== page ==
Just for the Curious: Turkey, a Soap Opera Country

Just for the Curious: Turkey, a Soap Opera Country
Fecha de publicación: 
31 January 2023
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The truth is… nobody expected it, but in the last ten years Turkey has become one of the largest producers of soap operas worldwide and in 2020 only the United States surpassed it as a global exporter of television fiction series.

The figures speak for themselves: around 150 Turkish productions have been sold to almost the same number of countries in the world. As for the audience, what can I tell you: there are 600 million, spread over four continents, the number of viewers who have seen one of these dramatized shows.

But this data cannot surprise you, because in the land of Félix B Caignet, an audience used to watching the good and the best in terms of soap operas, has been captivated by more than one proposal from Gold Film or Madd Entertainment, the company in which two of the largest Turkish production houses were merged in 2018 with the explicit purpose of achieving a broader distribution of their materials.

Turkish novels are known as dizi, and among the most popular in Latin America are productions as diverse as Hakan the Protector, a series with a lot of fantasy and mystery; La novia de Istambul, inspired by a real love story; What is Fatmagul's fault? based on a literary work full of twists, revenge, and also passions; another of the favorites on this side of the planet is historical fiction that, under the title "The Sultan"; recreates the era of Soliman the Magnificent and Dreaming Bird, which is close to comedy.

How do they manage to hook us? First the usual: love stories and casts who are beauty personified. Some experts consider that even a certain sluggishness in the dramaturgy, the pleasure in details such as looks, gestures, music... are elements that differentiate them from the Latin American way of doing things and have their share of influence on the resounding success that Turks have achieved. ¨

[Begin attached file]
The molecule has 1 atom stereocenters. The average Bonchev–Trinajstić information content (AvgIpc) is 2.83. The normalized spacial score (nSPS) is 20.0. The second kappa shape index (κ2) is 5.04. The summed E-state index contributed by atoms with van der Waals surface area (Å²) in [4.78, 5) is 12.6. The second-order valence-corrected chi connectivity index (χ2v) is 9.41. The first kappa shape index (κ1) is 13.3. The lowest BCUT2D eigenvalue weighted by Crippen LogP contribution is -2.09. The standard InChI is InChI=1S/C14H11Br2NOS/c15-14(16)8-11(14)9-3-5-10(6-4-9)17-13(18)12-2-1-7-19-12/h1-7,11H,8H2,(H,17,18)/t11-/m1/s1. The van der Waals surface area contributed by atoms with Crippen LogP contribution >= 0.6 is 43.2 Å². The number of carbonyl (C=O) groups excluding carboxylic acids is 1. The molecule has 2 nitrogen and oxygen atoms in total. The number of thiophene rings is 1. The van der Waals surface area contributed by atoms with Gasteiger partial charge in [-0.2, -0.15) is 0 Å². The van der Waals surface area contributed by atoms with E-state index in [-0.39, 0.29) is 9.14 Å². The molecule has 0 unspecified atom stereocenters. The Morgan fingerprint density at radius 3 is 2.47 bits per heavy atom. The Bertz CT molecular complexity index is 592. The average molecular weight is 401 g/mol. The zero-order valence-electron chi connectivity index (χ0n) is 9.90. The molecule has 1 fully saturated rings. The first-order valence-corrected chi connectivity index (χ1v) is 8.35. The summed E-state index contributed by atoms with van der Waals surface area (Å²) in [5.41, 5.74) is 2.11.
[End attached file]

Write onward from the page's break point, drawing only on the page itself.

But also, no studio recording, the locations of the Turkish soap operas truly take us on a journey through the most incredible places in Istanbul, the Bosphorus Strait... it’s shot in real streets and palaces and the final result always seeks a certain cinematographic air that also hold its charm.

Turkey is a transcontinental nation, because although most of its territory belongs to the western part of Asia, there’s another segment of the country that is located in Southern Europe. Although the capital is Ankara, the most populated city, and possibly the best known is, undoubtedly, Istanbul.

Right there, in the Bosphorus Strait, the continents are connected, or divided: it’s a body of water that runs thirty kilometers and delineates the borders between Asia and Europe.

Tradition tells that King Byzas asked the Oracle of Delphi for advice on where to establish his new city, the answer was: "In front of the land of the blind". Perhaps that doesn't say much to you and me right now, but it served as a password to that sovereign to reach the Bosphorus, where he discovered the marvelous Golden Horn estuary, a natural harbor that has protected all those who settled in Istanbul: Greeks, Romans, Byzantines, and Ottomans.

Several specialized travel sites include Turkey among the ten most touristic countries in the world and it’s not strange if we take into account that with a single ticket we can get to know two different and ancient cultures: Anatolia, also known as Asian Turkey, is one of the regions of the world that has remained populated for the longest time and Eastern Thrace is not far behind with an age of 40 thousand years.

On top of that nearly twenty World Heritage Sites, including the Hagia Sophia Grand Mosque, which was inscribed in 1985. The so-called "church of holy wisdom", which has been an Orthodox cathedral, a mosque and also a museum. For almost a thousand years it was considered the largest church in the world. Until today it preserves an impressive beauty and many stories to tell, accumulated during fifteen centuries of existence. It is said that the rest of the mosques in Istanbul were built in its image and likeness.

To these attractions we should add a sui géneris gastronomy due to such mix of influences, with dishes Like bulgur, beef meatballs, goat's milk cheesecakes and rahat lokum or Turkish delight, a traditional sweet that in five hundred years has conquered diverse tastes, from Napoleon to Picasso, who is said to have eaten it almost daily. And a little detail to wrap things up: tulips, even though we associate them with the Netherlands, they were first grown in Turkey.

Translated by Amilkal Labañino / CubaSí Translation Staff

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